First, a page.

Marinate on this. When a new case arrives that looks like it will incur significant fees, have a capable firm (the budget firm) prepare a budget — with its key assumptions expressed clearly. Tell the budget firm that another firm will have the opportunity to represent the company in the matter for whatever amount is the budget the first firm proposes.
Then, have a second capable firm (the review firm) review the same facts you gave the budget firm as well as that firm’s budget and assumptions. The review firm can agree to handle the case for that amount or pass. Neither firm knows the name of the other firm and the roles should be swapped randomly (and perhaps a third capable firm thrown into the mix from time to time).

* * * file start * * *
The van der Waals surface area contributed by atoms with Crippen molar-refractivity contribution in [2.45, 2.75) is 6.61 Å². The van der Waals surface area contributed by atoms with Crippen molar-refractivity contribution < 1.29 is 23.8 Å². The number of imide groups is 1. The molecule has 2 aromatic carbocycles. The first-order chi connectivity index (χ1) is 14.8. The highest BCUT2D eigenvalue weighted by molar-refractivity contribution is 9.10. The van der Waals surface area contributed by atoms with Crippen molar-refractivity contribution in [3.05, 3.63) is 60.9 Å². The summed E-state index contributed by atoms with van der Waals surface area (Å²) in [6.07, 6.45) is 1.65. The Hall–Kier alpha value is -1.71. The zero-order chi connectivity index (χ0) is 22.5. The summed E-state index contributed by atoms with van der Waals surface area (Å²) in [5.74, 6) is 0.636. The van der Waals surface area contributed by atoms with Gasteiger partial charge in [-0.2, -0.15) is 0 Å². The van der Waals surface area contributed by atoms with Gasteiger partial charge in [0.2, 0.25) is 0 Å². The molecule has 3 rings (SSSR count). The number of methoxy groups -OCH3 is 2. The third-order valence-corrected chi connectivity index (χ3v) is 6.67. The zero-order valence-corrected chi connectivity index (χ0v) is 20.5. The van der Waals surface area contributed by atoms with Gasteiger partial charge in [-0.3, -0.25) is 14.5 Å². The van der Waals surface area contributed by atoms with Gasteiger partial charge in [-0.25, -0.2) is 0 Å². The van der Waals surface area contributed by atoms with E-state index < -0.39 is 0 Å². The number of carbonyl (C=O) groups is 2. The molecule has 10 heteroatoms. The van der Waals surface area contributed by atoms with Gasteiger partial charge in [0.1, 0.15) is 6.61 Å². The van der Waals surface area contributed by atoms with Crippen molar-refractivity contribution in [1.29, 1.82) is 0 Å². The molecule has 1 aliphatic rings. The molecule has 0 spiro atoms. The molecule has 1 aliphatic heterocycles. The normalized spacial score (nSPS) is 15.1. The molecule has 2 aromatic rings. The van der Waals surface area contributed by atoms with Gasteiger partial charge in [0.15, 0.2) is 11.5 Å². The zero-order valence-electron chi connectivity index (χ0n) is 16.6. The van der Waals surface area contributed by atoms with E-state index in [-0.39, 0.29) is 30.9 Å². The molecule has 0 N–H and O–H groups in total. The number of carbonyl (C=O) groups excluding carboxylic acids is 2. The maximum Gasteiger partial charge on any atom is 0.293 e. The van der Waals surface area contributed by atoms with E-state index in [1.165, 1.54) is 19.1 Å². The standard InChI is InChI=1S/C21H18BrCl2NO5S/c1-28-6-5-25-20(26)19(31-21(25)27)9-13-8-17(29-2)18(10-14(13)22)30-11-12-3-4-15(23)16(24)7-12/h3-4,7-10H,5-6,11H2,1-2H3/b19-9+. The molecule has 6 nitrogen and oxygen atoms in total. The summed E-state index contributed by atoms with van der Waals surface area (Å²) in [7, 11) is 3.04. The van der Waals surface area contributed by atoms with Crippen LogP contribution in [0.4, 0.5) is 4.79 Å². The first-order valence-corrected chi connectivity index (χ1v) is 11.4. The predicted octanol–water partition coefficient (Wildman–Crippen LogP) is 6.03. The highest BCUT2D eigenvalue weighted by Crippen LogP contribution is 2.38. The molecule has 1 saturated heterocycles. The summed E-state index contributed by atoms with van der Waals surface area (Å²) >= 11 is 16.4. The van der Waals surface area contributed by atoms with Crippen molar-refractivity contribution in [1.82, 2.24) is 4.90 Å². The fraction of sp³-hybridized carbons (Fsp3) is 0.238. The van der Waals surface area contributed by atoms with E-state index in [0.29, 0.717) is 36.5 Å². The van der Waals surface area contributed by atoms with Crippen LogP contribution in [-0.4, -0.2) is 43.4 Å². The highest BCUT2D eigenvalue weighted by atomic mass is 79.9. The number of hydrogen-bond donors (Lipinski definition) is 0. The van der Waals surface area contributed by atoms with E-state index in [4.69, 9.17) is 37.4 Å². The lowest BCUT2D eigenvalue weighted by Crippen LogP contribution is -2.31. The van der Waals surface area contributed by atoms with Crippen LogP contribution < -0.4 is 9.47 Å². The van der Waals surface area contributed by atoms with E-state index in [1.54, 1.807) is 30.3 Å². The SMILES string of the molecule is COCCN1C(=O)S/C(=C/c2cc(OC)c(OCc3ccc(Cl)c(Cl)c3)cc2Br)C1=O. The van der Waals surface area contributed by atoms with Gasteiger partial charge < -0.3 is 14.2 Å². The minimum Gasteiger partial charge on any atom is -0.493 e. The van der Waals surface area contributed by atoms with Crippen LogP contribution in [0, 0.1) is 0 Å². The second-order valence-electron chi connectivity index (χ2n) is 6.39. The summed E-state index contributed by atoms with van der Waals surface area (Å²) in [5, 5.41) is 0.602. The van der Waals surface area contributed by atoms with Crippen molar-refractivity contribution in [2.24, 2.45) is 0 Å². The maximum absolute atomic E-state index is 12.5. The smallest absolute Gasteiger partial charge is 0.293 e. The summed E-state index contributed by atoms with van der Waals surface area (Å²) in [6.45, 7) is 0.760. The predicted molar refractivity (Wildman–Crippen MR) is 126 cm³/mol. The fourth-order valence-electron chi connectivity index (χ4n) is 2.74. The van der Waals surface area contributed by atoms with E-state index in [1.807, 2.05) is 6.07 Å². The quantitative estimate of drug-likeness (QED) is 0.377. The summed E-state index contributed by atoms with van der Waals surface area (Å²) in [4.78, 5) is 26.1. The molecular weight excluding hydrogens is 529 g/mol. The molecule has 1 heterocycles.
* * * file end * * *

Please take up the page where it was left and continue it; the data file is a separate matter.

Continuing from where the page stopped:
This all may be too clever by half, and certainly no two firms are wholly fungible, but consider the logic: it is much like one child breaking the cookie in half and the other child getting to choose which half to eat. The budget firm will try to be realistic, because a fat budget will be snapped up by the review firm. And if the review firm declines, the law department has a market-based measure of the leanness of the proposed budget.